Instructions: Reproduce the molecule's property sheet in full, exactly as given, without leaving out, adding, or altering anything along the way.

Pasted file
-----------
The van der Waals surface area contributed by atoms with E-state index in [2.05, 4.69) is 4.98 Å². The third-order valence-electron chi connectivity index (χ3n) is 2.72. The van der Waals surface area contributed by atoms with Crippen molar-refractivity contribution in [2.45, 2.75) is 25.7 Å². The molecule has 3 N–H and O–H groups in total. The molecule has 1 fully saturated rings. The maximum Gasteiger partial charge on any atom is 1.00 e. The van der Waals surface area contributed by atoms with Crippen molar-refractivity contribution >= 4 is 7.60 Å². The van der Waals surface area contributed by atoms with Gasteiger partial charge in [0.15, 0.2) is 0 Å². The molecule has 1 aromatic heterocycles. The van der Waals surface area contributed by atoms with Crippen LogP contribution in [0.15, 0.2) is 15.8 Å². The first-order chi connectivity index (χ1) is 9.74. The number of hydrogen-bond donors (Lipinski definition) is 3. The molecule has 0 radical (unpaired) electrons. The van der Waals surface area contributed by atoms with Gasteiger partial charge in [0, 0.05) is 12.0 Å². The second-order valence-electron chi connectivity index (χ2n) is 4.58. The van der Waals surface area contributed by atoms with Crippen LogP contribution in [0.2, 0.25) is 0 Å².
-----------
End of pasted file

The van der Waals surface area contributed by atoms with E-state index in [2.05, 4.69) is 4.98 Å². The third-order valence-electron chi connectivity index (χ3n) is 2.72. The van der Waals surface area contributed by atoms with Crippen molar-refractivity contribution in [2.45, 2.75) is 25.7 Å². The molecule has 3 N–H and O–H groups in total. The molecule has 1 fully saturated rings. The maximum Gasteiger partial charge on any atom is 1.00 e. The van der Waals surface area contributed by atoms with Crippen molar-refractivity contribution >= 4 is 7.60 Å². The van der Waals surface area contributed by atoms with Gasteiger partial charge in [0.15, 0.2) is 0 Å². The molecule has 1 aromatic heterocycles. The van der Waals surface area contributed by atoms with Crippen LogP contribution in [0.15, 0.2) is 15.8 Å². The first-order chi connectivity index (χ1) is 9.74. The number of hydrogen-bond donors (Lipinski definition) is 3. The molecule has 0 radical (unpaired) electrons. The van der Waals surface area contributed by atoms with Gasteiger partial charge in [0, 0.05) is 12.0 Å². The second-order valence-electron chi connectivity index (χ2n) is 4.58. The van der Waals surface area contributed by atoms with Crippen LogP contribution in [0.2, 0.25) is 0 Å².